We confess that the scriptures are inspired by God. Did men write them? Yes indeed. Did men choose the words? Yes, they did. Can we get a sense of their education or their personalities through their writings? Yes, I think we can. Men wrote the scriptures. But with the holy scriptures, there is more to the story. These men we inspired by God. God’s spirit carried them along to write what they wrote so that at the end of the day we are correct to refer to their words as the Word of God. This is what Peter says, and I quote, “knowing this first of all, that no prophecy of Scripture comes from someone’s own interpretation. For no prophecy was ever produced by the will of man, but men spoke from God as they were carried along by the Holy Spirit” (2 Peter 1:20–21, ESV). This is a marvelous description of inspiration. Again, “no prophecy was ever produced by the will of man, but men spoke from God as they were carried along by the Holy Spirit.”

The Holy Scriptures are the Word of God, and they are therefore pure. The scriptures are inerrant and infallible. They are trustworthy and sure. By the way, if we are going to confess that the scriptures are the words of God, we must also confess that they are inerrant, infallible, trustworthy, and sure, for God cannot error. He cannot utter a lie. In fact, if we were not so constrained by time, I would explain to you that, because scriptures is God’s Word, we must view scriptures as having these qualities or characteristics: the scriptures are inspired, clear, sufficient, and authoritative.  

I said that the answer provided by our catechism is simple. If it were more complex it might also address the fact that God has spoken in other ways in the past. God spoke to men directly, as with Adam. He spoke to and through the prophets. He wrote the ten commandments with his own “finger”. Supremely, God spoke to us through his Son, Christ the Lord, the eternal  Word of God come in the flesh. That is all true. But where is the Word of God found by us today? Not in the mouths of prophets, not from within ourselves, but in the Holy Scriptures.

If our catechism were more complex it might also address the fact that what most of us read today are translations of the Holy Scriptures. The scriptures were written originally in Hebrew, Aramaic, and Greek. And when we speak of the scriptures being inspired by God, inerrant, infallible, and authoritative we have those texts in mind. The modern translations we possess are marvelous. It is a tremendous blessing to have translations of Holy Scripture in our native tongue at our fingertips. But it is important for us to keep the distinction between the originals, copies of the originals, and translations of the originals in mind. Thanks be to God that he has not only spoken to us by his Word, he has also preserved the scriptures for us so that we might know what he has said.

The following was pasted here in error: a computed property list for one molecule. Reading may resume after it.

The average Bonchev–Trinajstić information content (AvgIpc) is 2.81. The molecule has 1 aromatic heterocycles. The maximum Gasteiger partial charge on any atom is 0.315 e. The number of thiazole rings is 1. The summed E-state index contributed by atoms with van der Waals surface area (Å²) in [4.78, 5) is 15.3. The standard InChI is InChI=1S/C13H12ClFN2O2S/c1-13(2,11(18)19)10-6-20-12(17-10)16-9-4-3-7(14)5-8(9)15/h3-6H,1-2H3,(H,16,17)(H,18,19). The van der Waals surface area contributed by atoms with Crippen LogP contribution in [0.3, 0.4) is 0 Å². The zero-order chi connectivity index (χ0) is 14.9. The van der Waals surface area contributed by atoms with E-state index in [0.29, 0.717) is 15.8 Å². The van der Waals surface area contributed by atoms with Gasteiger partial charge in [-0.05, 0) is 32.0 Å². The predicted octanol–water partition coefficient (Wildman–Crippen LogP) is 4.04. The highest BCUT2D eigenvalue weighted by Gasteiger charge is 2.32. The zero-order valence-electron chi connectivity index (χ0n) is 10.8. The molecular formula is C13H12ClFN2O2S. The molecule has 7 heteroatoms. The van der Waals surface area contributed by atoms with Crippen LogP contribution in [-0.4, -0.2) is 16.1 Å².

Q: “What is the Word of God?”  A: “The Holy Scriptures… are the Word of God…” 


Old And New Testaments

More precisely, our catechism also says that “the Holy Scriptures of the Old and New Testaments are the Word of God…” The phrase, “of the Old and New Testaments”, is very important, for it identifies what “scriptures” we have in mind. Not just any scriptures (writings), but the scriptures “of the Old and New Testaments”.

As you know, our catechism summarizes our confession of faith. And our confession of faith is more detailed at this point. The books of the Holy Scripture are actually listed out in chapter 1.2. Brothers and sisters, I think it is important to understand something about the structure of the scriptures. The Holy Scriptures are made up of two testaments. And what divides the Old Testament from the New? What distinguishes them? Well, it is the life of Christ.